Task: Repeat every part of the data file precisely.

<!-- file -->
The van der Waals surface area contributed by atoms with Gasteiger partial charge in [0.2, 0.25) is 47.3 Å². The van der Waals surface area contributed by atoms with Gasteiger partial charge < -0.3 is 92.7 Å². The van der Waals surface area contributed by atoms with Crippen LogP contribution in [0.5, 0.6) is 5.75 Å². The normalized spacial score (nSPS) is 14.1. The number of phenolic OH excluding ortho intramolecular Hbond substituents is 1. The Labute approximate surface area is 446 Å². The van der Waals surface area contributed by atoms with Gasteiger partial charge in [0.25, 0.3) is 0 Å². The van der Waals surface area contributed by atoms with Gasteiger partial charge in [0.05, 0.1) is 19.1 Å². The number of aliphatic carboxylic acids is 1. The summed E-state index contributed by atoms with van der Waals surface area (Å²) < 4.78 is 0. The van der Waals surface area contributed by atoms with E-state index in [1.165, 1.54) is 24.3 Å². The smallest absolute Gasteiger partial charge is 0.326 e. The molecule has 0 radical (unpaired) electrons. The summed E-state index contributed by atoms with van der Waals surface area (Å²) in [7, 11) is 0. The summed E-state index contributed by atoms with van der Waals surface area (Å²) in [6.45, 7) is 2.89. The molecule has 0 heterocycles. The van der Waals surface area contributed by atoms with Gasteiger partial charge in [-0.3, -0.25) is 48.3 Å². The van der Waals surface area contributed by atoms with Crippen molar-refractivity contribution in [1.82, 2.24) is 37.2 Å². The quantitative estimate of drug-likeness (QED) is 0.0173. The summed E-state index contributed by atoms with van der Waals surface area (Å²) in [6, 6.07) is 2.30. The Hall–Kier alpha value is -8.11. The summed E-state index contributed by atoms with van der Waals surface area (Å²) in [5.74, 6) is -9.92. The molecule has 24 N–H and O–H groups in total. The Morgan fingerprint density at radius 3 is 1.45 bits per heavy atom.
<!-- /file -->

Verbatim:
The van der Waals surface area contributed by atoms with Gasteiger partial charge in [0.2, 0.25) is 47.3 Å². The van der Waals surface area contributed by atoms with Gasteiger partial charge < -0.3 is 92.7 Å². The van der Waals surface area contributed by atoms with Crippen LogP contribution in [0.5, 0.6) is 5.75 Å². The normalized spacial score (nSPS) is 14.1. The number of phenolic OH excluding ortho intramolecular Hbond substituents is 1. The Labute approximate surface area is 446 Å². The van der Waals surface area contributed by atoms with Gasteiger partial charge in [0.25, 0.3) is 0 Å². The van der Waals surface area contributed by atoms with Gasteiger partial charge in [0.05, 0.1) is 19.1 Å². The number of aliphatic carboxylic acids is 1. The summed E-state index contributed by atoms with van der Waals surface area (Å²) < 4.78 is 0. The van der Waals surface area contributed by atoms with E-state index in [1.165, 1.54) is 24.3 Å². The smallest absolute Gasteiger partial charge is 0.326 e. The molecule has 0 radical (unpaired) electrons. The summed E-state index contributed by atoms with van der Waals surface area (Å²) in [7, 11) is 0. The summed E-state index contributed by atoms with van der Waals surface area (Å²) in [6.45, 7) is 2.89. The molecule has 0 heterocycles. The van der Waals surface area contributed by atoms with Gasteiger partial charge in [-0.3, -0.25) is 48.3 Å². The van der Waals surface area contributed by atoms with Crippen molar-refractivity contribution in [1.82, 2.24) is 37.2 Å². The quantitative estimate of drug-likeness (QED) is 0.0173. The summed E-state index contributed by atoms with van der Waals surface area (Å²) in [6, 6.07) is 2.30. The Hall–Kier alpha value is -8.11. The summed E-state index contributed by atoms with van der Waals surface area (Å²) in [5.74, 6) is -9.92. The molecule has 24 N–H and O–H groups in total. The Morgan fingerprint density at radius 3 is 1.45 bits per heavy atom.